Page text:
Two old friends fell out in 1996 when Quo took legal action against the BBC after Radio 1 refused to playlist their singles. The main thrust of the band’s argument was that, as a public service broadcaster, the corporation had an implicit duty to give airtime to music that had a broad national appeal – i.e. songs selling enough to make the Top 40 chart.
Live At The BBC
A great big box of boogie that’ll take you back to the glory years when the Quo were allowed on the Beeb.
It was an unsavoury little episode, neither side emerging with much dignity, and arguably the first notable spat in a relationship that had held strong for the previous 30 years. Quo and the Beeb were mass appeal soul mates, to the point where the former proudly hold the record for the most appearances by a band on Top Of The Pops (106, but factor in solo acts and Cliff Richard nudges them into second place).
The contents of this box set are further testament to the love affair; 105 tracks across seven discs (plus a DVD of 17 TOTP slots and other telly appearances ), going all the way back to the first flirtations when the band were still trading as The Spectres. In this incarnation, on 1967 sessions for Brian Matthew’s Saturday Club, they’re still pretty much an aspiring club band knocking out covers, most pleasingly a shoddy garage workout on The Everly Brothers’ Bird Dog. The same applies after a name change to Traffic Jam (a jaunty reading of The Bee Gees’ Spicks And Specks), the sound largely built around Roy Lynes’s Farfisa organ. Keyboards continued to dominate on the early recordings as Quo proper (Are You Growing Tired Of My Love?), and taking the music chronologically the first seeds of the riff-mungous guitar band who conquered the world begin to take root, curiously, on another Everlys cover, The Price Of Love.
As the 60s turn into the 70s, and Matthew hands over the DJ baton to Dave Lee Travis and John Peel, the boogie template becomes fully formed (Mean Girl, Down The Dustpipe), the cramped radio studio giving way to the purpose-built Paris Theatre and full-length live gigs. The 1973 show at the Paris is the most thrilling inclusion here, Francis Rossi and Rick Parfitt with a bunch of hit singles under their belts and a swagger that manifests itself in career-best performances of Don’t Waste My Time and Paper Plane. This is the guts and glory Quo of taut rhythms and inspired guitar breaks, the home-grown natural heirs to Creedence Clearwater Revival’s kings-of-the-barre-chord crown.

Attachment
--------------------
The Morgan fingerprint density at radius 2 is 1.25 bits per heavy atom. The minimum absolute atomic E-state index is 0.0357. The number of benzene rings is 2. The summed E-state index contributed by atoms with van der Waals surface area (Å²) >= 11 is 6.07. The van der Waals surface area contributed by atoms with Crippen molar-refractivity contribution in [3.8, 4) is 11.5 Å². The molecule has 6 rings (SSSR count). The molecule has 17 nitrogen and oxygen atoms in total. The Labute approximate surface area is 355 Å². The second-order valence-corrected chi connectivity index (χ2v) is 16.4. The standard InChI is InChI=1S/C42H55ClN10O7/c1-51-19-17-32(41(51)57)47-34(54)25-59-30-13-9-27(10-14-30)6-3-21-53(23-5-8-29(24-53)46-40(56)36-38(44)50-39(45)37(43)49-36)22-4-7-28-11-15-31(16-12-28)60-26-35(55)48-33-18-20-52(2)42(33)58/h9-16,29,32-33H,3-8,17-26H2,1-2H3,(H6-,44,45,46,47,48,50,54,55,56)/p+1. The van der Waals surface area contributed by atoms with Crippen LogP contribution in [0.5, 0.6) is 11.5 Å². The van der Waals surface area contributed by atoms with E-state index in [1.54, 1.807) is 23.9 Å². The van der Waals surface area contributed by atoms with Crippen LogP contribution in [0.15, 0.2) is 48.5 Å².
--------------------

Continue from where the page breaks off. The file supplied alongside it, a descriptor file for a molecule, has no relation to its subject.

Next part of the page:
Interestingly, there are old-school purists who’ll have you believe that the Quo magic began to dim with the monster success of a song they borrowed from CCR’s John Fogerty. Even bassist Alan Lancaster has spoken of his dislike of Rockin’ All Over The World, arguing that it signalled the band losing sight of their pure blues promise and succumbing to the vacuous spoils of showbiz, and he may have a point...
Later discs have a tendency to drift towards end-of-the-pier jolly-ups, with covers of Dion’s The Wanderer and Steeleye Span’s All Around My Hat (even with Maddy Prior), but by the same token it could equally be taken as a return to the showband beginnings of The Spectres and Traffic Jam.
None of us should waste too much time analysing this – Francis and Rick certainly haven’t – because in the cut-throat music business a bills-paying career that extends even a single day over a decade is not to be sniffed at. Rossi and Parfitt are enjoying their continued status as national treasures, and the BBC is rightly complicit in such behaviour.
This is the most ambitious collection of radio archives Universal has so far attempted, three discs more than the long-delayed compendium they have planned for the ultimate British pop royalty that is Elton John. Clearly, seven whole discs are designed to dot or cross every letter, tick myriad boxes and leave no stones unturned. Consequently, there will be duffers (nobody ever needs to hear the playground plod of Burning Bridges again), but who cares about the crappy ones? That’s what skip buttons were invented for.